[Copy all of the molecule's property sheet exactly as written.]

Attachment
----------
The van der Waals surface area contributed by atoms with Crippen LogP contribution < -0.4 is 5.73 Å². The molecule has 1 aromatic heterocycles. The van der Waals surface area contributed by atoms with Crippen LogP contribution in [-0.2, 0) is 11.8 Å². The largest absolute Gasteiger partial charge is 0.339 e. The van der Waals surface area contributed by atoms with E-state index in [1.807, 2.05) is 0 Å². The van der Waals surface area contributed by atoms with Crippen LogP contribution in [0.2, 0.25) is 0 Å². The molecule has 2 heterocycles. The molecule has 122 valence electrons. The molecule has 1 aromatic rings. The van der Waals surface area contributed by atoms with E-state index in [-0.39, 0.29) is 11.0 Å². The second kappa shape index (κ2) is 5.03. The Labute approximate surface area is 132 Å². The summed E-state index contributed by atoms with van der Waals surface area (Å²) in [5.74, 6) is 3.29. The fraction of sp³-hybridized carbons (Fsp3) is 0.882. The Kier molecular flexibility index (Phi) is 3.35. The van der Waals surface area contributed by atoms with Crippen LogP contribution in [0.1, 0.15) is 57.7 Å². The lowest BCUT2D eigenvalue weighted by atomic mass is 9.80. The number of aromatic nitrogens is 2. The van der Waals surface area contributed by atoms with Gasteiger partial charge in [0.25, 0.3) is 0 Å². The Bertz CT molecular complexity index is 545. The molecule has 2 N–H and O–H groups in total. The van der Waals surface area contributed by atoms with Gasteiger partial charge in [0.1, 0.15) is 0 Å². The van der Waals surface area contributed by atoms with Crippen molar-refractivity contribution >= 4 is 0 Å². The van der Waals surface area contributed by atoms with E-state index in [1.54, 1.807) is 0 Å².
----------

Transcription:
The van der Waals surface area contributed by atoms with Crippen LogP contribution < -0.4 is 5.73 Å². The molecule has 1 aromatic heterocycles. The van der Waals surface area contributed by atoms with Crippen LogP contribution in [-0.2, 0) is 11.8 Å². The largest absolute Gasteiger partial charge is 0.339 e. The van der Waals surface area contributed by atoms with E-state index in [1.807, 2.05) is 0 Å². The van der Waals surface area contributed by atoms with Crippen LogP contribution in [0.2, 0.25) is 0 Å². The molecule has 2 heterocycles. The molecule has 122 valence electrons. The molecule has 1 aromatic rings. The van der Waals surface area contributed by atoms with E-state index in [-0.39, 0.29) is 11.0 Å². The second kappa shape index (κ2) is 5.03. The Labute approximate surface area is 132 Å². The summed E-state index contributed by atoms with van der Waals surface area (Å²) in [5.74, 6) is 3.29. The fraction of sp³-hybridized carbons (Fsp3) is 0.882. The Kier molecular flexibility index (Phi) is 3.35. The van der Waals surface area contributed by atoms with Crippen LogP contribution in [0.1, 0.15) is 57.7 Å². The lowest BCUT2D eigenvalue weighted by atomic mass is 9.80. The number of aromatic nitrogens is 2. The van der Waals surface area contributed by atoms with Gasteiger partial charge in [0.25, 0.3) is 0 Å². The Bertz CT molecular complexity index is 545. The molecule has 2 N–H and O–H groups in total. The van der Waals surface area contributed by atoms with Gasteiger partial charge in [0.1, 0.15) is 0 Å². The van der Waals surface area contributed by atoms with Crippen molar-refractivity contribution >= 4 is 0 Å². The van der Waals surface area contributed by atoms with E-state index in [1.54, 1.807) is 0 Å².